Communication, clarity, context, expectation setting, checking for understanding and similar key requirements form part of this discussion.
Consolidation and reinforcement occurs in between formal sessions, during ad-hoc catch-ups. They are extremely valuable and important. However, there needs to be a formal, established rhythm where real and honest discussion can take place. This should be done in a private setting where both the leader and employee can feel comfortable to raise any relevant points. These discussions form the basis for most performance reviews and development opportunities. The chance to reduce or remove assumptions is also of great benefit.
An effective one-on-one is a discussion with purpose. It has two-way communication and feedback; invites self-assessment; invests in the relationship; and has actions and outcomes.
There is something to be said, however, about occasionally changing the setting. Some of the best one on one discussions I have had occurred during a walk around the block or at a cafe’.
As with all relationships, it is important to know your team members well enough to know what their preferences are.
Clearly, going for a walk with an employee with health issues might be challenging and potentially do more harm than good, for example.
I often hear statements from managers like, “my door is always open”. The assumption that this style creates opportunity for meaningful discussion is flawed.
Not all of your team members will approach you proactively to raise all of their issues and successes. Quite often the key few will ‘pop into your office’ to vent or raise concerns.
Regularly the same employees will chat about the same challenges and points, visit after visit. Reactive conversations based on specific issues become the norm.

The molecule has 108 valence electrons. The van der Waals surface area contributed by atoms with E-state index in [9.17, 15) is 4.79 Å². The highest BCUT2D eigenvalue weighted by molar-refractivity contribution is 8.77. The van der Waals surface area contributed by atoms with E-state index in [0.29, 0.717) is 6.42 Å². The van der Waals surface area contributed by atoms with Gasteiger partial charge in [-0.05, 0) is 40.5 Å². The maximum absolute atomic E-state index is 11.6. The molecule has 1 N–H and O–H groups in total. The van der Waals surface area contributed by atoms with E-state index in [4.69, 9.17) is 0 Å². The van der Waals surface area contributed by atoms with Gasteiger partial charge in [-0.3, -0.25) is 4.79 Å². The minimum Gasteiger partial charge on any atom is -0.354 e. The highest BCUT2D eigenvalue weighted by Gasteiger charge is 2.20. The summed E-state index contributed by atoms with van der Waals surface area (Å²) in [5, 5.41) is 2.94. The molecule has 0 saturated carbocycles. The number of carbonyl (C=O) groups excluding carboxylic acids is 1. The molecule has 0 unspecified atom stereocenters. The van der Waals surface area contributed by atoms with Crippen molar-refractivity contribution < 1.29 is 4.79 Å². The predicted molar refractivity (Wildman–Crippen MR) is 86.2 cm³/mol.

Of course, not all of your team will approach you just because you ‘offered’, One-on-ones provide the alternative options. Personal and professional points are discussed.
You need to give these meetings a fair amount of time to make sure you really dig into issues that are bothering them, fully explore ideas with them, and have a good opportunity to coach them when needed.
You’ll also build their confidence and trust in you that when they come to you with a problem you will not only listen, but help them do something about it. (3)
One-on-ones are proactive in nature, identifying and addressing things before they escalate.
The ‘door is open approach’ is reactive and covers the select few issues that your team members choose to raise – it assumes too much and is quite a lazy approach. It is often an approach based on the manager – their fears, self-doubts and lack of confidence to manage the conversations. The one-on-one should be mostly about the employee. Conversely, relationship-based one-on-ones are proactive as they delve and discover opportunities that may not have been identified without facilitating and questioning.
The discussion is meaningful in that it maintains flow and momentum in actions, progress and meeting goals.
The ironic part of this mindset is that a focus away from your team rarely ends well. The most relevant and impactful way to be able to influence outcomes and results is via the effectiveness, capability, competence and confidence of each team member. This takes focus and development. To assume that this growth will occur without your guidance and assistance as their immediate manager/leader reflects inexperience or avoidance. Related to this, emphasis on results and outcomes without understanding the inputs and contributors drives managers towards the wrong focus. This could appear as an unsupported challenge or even worse, a threat or coercion.
I have already touched on a few key benefits of one-on-ones. However, the most important element references the risks if you don’t formalise these discussions.